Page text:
`rray_broadcast()`

will *broadcast* the dimensions of the current
object to a new dimension.

rray_broadcast(x, dim)

x | The object to broadcast. |
---|---|

dim | An integer vector. The dimension to broadcast to. |

`x`

broadcast to the new dimensions.

Broadcasting works by *recycling dimensions* and *repeating values* in
those dimensions to match the new dimension.

Here's an example. Assume you have a 1x3 matrix that you want to broadcast to a dimension of 2x3. Since the 1st dimensions are different, and one of them is 1, the 1 row of the 1x3 matrix is repeated to become a 2x3 matrix. For the second dimension, both are already 3 so nothing is done.

(1, 3) (2, 3) ------ (2, 3)

As an example that *doesn't* broadcast, here is an attempt to make a
2x1x4 matrix broadcast to a 2x3x5 matrix (In the R world, 2x3x4 means
a 2 row, 3 column, and 4 "deep" array). The first 2 dimensions are fine,
but for the third dimension, 4 and 5 are not "recyclable" and are therefore
incompatible.

(2, 1, 4) (2, 3, 5) --------- (2, 3, X)

You can broadcast to higher dimensions too. If you go from a 5x2 to a 5x2x3 array, then the 5x2 matrix implicitly gets a 1 appended as another dimension (i.e. 5x2x1)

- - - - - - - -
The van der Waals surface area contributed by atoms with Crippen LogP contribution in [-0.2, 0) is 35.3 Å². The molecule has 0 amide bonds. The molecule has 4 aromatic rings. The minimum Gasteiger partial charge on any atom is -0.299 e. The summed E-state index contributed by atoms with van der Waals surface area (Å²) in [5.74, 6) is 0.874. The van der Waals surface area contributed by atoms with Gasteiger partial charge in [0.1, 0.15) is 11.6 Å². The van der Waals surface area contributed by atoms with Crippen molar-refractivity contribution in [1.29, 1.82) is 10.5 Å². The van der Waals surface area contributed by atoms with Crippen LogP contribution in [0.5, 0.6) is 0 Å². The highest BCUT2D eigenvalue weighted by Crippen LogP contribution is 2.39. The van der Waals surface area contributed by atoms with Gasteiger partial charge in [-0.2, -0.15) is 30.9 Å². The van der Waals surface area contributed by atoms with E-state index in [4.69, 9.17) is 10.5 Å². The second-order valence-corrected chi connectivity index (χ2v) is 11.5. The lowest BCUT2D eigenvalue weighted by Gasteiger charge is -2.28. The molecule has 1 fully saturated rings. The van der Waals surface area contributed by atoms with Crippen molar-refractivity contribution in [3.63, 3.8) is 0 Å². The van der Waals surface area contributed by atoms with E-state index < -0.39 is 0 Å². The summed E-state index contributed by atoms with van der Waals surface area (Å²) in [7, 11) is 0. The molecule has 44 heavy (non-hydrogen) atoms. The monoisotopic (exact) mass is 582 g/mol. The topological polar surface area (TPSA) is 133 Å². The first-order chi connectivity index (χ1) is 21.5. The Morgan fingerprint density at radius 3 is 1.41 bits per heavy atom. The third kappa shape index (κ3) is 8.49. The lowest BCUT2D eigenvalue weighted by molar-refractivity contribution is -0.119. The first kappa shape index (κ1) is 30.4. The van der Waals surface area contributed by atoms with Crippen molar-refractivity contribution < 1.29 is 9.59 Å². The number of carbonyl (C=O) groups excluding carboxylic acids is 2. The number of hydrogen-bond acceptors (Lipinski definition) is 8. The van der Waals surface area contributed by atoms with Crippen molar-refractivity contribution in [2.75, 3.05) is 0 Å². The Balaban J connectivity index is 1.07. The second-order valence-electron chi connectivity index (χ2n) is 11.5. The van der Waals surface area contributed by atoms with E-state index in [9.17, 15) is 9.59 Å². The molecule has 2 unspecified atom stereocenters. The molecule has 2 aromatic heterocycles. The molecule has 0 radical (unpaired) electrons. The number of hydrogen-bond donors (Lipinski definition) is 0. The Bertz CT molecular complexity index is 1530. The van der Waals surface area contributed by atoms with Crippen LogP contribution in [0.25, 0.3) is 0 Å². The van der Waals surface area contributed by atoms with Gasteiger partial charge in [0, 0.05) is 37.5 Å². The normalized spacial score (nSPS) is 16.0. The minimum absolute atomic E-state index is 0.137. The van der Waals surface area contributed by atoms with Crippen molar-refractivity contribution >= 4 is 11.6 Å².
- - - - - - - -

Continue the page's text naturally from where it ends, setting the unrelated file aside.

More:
(5, 2, ) <- implicit 1 is recycled (5, 2, 3) --------- (5, 2, 3)

Broadcasting is an important concept in rray, as it is the engine behind the different structure for arithmetic operations.

#> <rray<int>[,2][5]> #> [,1] [,2] #> [1,] 1 1 #> [2,] 2 2 #> [3,] 3 3 #> [4,] 4 4 #> [5,] 5 5# Internally, rray() uses broadcasting # for convenience so you could have also # done this with: rray(1:5, dim = c(5, 2))#> <rray<int>[,2][5]> #> [,1] [,2] #> [1,] 1 1 #> [2,] 2 2 #> [3,] 3 3 #> [4,] 4 4 #> [5,] 5 5#> <rray<int>[,2,3][5]> #> , , 1 #> #> [,1] [,2] #> [1,] 1 1 #> [2,] 2 2 #> [3,] 3 3 #> [4,] 4 4 #> [5,] 5 5 #> #> , , 2 #> #> [,1] [,2] #> [1,] 1 1 #> [2,] 2 2 #> [3,] 3 3 #> [4,] 4 4 #> [5,] 5 5 #> #> , , 3 #> #> [,1] [,2] #> [1,] 1 1 #> [2,] 2 2 #> [3,] 3 3 #> [4,] 4 4 #> [5,] 5 5 #>#> <rray<int>[5]> #> [1] 1 2 3 4 5